The Potters’ memorial

Harry and Hermione make a discovery

Extract from Harry Potter and the Deathly Hallows

by J.K. Rowling

They were to Apparate to the village under cover of darkness, so it was late afternoon when they finally swallowed Polyjuice Potion, Harry transforming into a balding, middle-aged Muggle man, Hermione into his small and rather mousy wife. The beaded bag containing all of their possessions (apart from the Horcrux, which Harry was wearing around his neck) was tucked into an inside pocket of Hermione’s buttoned-up coat. Harry lowered the Invisibility Cloak over them, then they turned into the suffocating darkness once again.

Heart beating in his throat, Harry opened his eyes. They were standing hand in hand in a snowy lane under a dark blue sky in which the night’s first stars were already glimmering feebly. Cottages stood on either side of the narrow road, Christmas decorations twinkling in their windows. A short way ahead of them, a glow of golden streetlights indicated the centre of the village.

‘All this snow!’ Hermione whispered beneath the Cloak. ‘Why didn’t we think of snow? After all our precautions, we’ll leave prints! We’ll just have to get rid of them – you go in front, I’ll do it –’

Harry did not want to enter the village like a pantomime horse, trying to keep themselves concealed while magically covering their traces.

‘Let’s take off the Cloak,’ said Harry, and when she looked frightened, ‘oh, come on, we don’t look like us and there’s no one around.’

He stowed the Cloak under his jacket and they made their way forwards unhampered, the icy air stinging their faces as they passed more cottages: any one of them might have been the one in which James and Lily had once lived, or where Bathilda lived now. Harry gazed at the front doors, their snow-burdened roofs and their front porches, wondering whether he remembered any of them, knowing deep inside that it was impossible, that he had been little over a year old when he had left this place forever. He was not even sure whether he would be able to see the cottage at all; he did not know what happened when the subjects of a Fidelius Charm died. Then the little lane along which they were walking curved to the left and the heart of the village, a small square, was revealed to them.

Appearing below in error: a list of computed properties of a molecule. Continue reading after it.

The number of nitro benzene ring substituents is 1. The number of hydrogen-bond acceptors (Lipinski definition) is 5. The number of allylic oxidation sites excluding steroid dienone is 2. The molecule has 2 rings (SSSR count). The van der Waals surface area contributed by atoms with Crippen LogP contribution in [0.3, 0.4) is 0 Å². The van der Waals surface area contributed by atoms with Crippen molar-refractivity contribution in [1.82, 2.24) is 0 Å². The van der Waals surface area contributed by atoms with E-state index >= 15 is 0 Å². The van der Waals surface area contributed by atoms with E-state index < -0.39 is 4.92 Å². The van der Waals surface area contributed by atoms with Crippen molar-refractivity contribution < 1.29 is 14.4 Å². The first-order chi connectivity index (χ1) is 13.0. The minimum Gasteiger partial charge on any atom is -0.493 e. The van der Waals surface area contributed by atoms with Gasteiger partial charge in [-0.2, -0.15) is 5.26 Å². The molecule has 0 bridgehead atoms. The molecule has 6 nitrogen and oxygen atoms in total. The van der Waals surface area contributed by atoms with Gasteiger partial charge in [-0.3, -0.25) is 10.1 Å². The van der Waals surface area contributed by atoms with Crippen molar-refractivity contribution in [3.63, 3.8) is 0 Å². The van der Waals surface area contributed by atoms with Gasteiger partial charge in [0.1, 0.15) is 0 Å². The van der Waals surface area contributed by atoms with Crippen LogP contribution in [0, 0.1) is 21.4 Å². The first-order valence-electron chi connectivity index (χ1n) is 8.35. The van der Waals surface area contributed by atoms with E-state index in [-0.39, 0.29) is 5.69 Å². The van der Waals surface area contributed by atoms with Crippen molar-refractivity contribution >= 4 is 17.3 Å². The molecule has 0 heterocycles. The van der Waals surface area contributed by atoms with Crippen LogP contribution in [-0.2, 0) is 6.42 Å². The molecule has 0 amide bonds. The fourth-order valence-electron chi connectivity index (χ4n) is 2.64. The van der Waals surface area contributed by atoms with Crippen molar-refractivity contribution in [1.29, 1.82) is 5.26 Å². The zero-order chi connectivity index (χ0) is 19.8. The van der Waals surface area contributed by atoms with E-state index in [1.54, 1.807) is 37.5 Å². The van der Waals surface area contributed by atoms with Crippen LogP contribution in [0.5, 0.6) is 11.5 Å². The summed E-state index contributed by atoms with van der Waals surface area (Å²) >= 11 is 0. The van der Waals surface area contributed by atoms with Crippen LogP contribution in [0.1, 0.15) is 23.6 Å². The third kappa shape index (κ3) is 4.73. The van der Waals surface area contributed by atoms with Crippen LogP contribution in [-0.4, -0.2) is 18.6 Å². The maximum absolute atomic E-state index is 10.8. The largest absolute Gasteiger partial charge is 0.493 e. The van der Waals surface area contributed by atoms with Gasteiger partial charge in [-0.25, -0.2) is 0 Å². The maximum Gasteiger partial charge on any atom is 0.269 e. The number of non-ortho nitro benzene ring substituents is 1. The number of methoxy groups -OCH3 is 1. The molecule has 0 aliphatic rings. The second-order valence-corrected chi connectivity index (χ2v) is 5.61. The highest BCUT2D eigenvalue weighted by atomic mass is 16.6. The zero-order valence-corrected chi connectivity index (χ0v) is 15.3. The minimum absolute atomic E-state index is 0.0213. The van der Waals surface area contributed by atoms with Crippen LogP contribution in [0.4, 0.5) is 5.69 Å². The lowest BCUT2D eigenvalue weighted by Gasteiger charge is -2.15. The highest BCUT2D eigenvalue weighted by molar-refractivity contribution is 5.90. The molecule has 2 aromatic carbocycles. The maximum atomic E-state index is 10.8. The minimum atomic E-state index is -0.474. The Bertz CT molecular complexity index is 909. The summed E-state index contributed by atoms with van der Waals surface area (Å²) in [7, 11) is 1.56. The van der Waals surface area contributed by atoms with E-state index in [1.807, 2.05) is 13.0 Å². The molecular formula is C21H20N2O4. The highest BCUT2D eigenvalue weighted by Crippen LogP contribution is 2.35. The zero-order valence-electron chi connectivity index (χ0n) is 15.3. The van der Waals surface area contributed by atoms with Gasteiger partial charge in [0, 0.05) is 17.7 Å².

Strung all around with coloured lights, there was what looked like a war memorial in the middle, partly obscured by a windblown Christmas tree. There were several shops, a post office, a pub and a little church whose stained-glass windows were glowing jewel bright across the square.

The snow here had become impacted: it was hard and slippery where people had trodden on it all day. Villagers were criss-crossing in front of them, their figures briefly illuminated by street lamps. They heard a snatch of laughter and pop music as the pub door opened and closed; then they heard a carol start up inside the little church.

‘Harry, I think it’s Christmas Eve!’ said Hermione.

‘Is it?’

He had lost track of the date; they had not seen a newspaper for weeks.

‘I’m sure it is,’ said Hermione, her eyes upon the church.

‘They ... they’ll be in there, won’t they? Your mum and dad? I can see the graveyard behind it.’

Harry felt a thrill of something that was beyond excitement, more like fear. Now that he was so near, he wondered whether he wanted to see, after all. Perhaps Hermione knew how he was feeling, because she reached for his hand and took the lead for the first time, pulling him forwards. Halfway across the square, however, she stopped dead.

‘Harry, look!’

She was pointing at the war memorial. As they had passed it, it had transformed. Instead of an obelisk covered in names, there was a statue of three people: a man with untidy hair and glasses, a woman with long hair and a kind, pretty face, and a baby boy sitting in his mother’s arms. Snow lay upon all their heads, like fluffy, white caps.

Harry drew closer, gazing up into his parents’ faces. He had never imagined that there would be a statue ... how strange it was to see himself represented in stone, a happy baby without a scar on his forehead ...

‘C’mon,’ said Harry, when he had looked his fill, and they turned again towards the church. As they crossed the road, he glanced over his shoulder; the statue had turned back into the war memorial.

Harry Potter and the Deathly Hallows

By J.K. Rowling